Planning for a Future Home Elevator



Insider Tip:

Dimensions and specifications may change without notice, so don't build for the future based on a set of plans you find online today. Give yourself room to adjust for tomorrow's elevators.

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  • How can you plan for a future elevator in the home you are building today?

    Shaft Size - Since you don't know which home elevator or what size cab you may want in the future, if you plan for a large cab now, you leave your options open. The U.S. code allows for residential elevator cabs be up to 15 sq. ft. in size. You may find that someone will want to use a scooter or a wheelchair with leg extensions on it. Don't limit your options by building a shaft that is too small today. You can either use the space reserved for your elevator as closets or create a cozy reading nook with the front wall left open. The ideal inside shaft or hoistway dimensions from face-of-sheetrock to face-of-sheetrock should be 5 feet wide by 6 feet deep. This extra width will allow a contractor to install a furred out wall to accomodate your rail backing wall in the future. Rail backing is wood installed in a specific location where your elevator system attaches to the wall. Every elevator has different backing requirements. Make sure your contractor knows that there could be a new furred in wall on either side of the shaft, so that they will add extra supports to tie the new wall into in both the front and back walls and horizontal blocking halfway between the sill plates and top plates on each side wall. There should be a one foot deep pit in the foundation with 12 inches of concrete below that to support your elevator. If you leave an area for machinery adjacent to your home elevator shaft at the lowest level, this could be built into a machine room later. Not all residential elevators require machine rooms, so you may not need it, but it's best to think about it now.

    Door Openings - Doors are not centered on an elevator shaft. They are always slightly to the left or right of center, depending where your rail wall is. If you have your contractor span the central 4 feet of your 5 foot openings with a header, you will have room to move the 3 foot wide door around once you choose your elevator in the future.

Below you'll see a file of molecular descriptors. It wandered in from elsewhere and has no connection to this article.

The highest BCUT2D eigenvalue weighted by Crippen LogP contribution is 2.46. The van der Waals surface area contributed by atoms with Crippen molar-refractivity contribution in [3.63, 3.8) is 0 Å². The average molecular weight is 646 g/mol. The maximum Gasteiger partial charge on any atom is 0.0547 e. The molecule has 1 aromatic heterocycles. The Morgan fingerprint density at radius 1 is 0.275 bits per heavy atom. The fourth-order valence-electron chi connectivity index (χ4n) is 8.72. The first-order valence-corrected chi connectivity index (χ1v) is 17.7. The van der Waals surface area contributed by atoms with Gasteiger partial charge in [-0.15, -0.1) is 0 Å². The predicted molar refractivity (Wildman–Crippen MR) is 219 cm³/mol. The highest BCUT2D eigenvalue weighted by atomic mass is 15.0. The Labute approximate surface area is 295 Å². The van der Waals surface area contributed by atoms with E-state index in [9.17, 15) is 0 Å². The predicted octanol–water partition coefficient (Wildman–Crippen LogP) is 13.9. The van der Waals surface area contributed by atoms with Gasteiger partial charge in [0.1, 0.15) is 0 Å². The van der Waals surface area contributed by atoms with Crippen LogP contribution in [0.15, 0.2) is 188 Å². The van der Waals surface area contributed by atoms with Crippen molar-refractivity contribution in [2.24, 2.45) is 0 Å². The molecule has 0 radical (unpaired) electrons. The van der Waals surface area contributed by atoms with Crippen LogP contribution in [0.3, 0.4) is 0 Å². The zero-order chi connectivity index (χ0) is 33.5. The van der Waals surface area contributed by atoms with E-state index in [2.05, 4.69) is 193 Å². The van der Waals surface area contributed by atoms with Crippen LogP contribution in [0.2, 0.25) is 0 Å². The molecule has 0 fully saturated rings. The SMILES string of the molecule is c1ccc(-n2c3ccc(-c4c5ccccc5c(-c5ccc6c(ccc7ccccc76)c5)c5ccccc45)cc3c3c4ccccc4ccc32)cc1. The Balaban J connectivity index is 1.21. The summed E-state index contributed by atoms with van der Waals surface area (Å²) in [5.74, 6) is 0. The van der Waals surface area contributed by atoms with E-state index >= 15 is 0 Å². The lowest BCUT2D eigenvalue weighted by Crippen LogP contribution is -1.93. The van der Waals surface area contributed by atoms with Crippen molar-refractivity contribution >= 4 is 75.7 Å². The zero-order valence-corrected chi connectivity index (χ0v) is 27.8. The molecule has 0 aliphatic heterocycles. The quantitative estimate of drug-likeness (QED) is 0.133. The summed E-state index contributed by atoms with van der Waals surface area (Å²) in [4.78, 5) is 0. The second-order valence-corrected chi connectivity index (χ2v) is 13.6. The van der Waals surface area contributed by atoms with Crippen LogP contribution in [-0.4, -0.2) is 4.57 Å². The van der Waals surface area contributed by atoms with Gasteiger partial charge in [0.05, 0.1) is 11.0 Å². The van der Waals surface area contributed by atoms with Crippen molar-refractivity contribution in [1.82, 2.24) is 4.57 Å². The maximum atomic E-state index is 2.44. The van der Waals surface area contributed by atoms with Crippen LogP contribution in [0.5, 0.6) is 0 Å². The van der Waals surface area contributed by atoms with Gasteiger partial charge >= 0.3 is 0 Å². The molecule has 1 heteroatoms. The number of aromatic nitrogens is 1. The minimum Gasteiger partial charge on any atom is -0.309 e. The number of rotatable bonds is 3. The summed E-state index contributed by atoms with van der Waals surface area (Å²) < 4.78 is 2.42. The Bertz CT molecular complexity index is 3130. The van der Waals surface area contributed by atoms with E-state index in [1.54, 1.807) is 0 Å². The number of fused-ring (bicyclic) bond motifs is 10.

Power - Some elevators require only a 110 volt 20 amp circuit and others need a 220 volt 30 amp circuit in addition a separate 110 volt 20 amp circuit. If you bring both over to the elevator shaft, and more specifically to the assigned machine space, you can decide later which elevator you would like. You will also need a phone line connected to your house line brought over to the shaft area. Some elevators require power at the lowest floor and others at the top of the shaft, so just terminate your power in a junction box where it can be made to go to either location.

    Exceptions- The higher end elevators will actually be on commercial systems and have different requirements. If you are considering a heavy duty elevator of 1400 lbs. for heavy cab materials such as stone flooring, a high-end custom cab or a commercial grade elevator with sliding doors, you should proceed with the elevator installation at the time you build your home due to increased pit depth, rail backing requirements, overhead and power requirements and the difficulty of getting the large pieces into the house. Otherwise, you may alternately choose to leave a space on the exterior of your home where a hoistway may be built in the future. Leave a 6 foot wide space between windows and doors on all floors of the home where doors could be cut in later. Make sure there are no electrical, plumbing or HVAC lines in this section of the wall. Also make sure the air conditioners and power panels do not enter the house in the area you are reserving.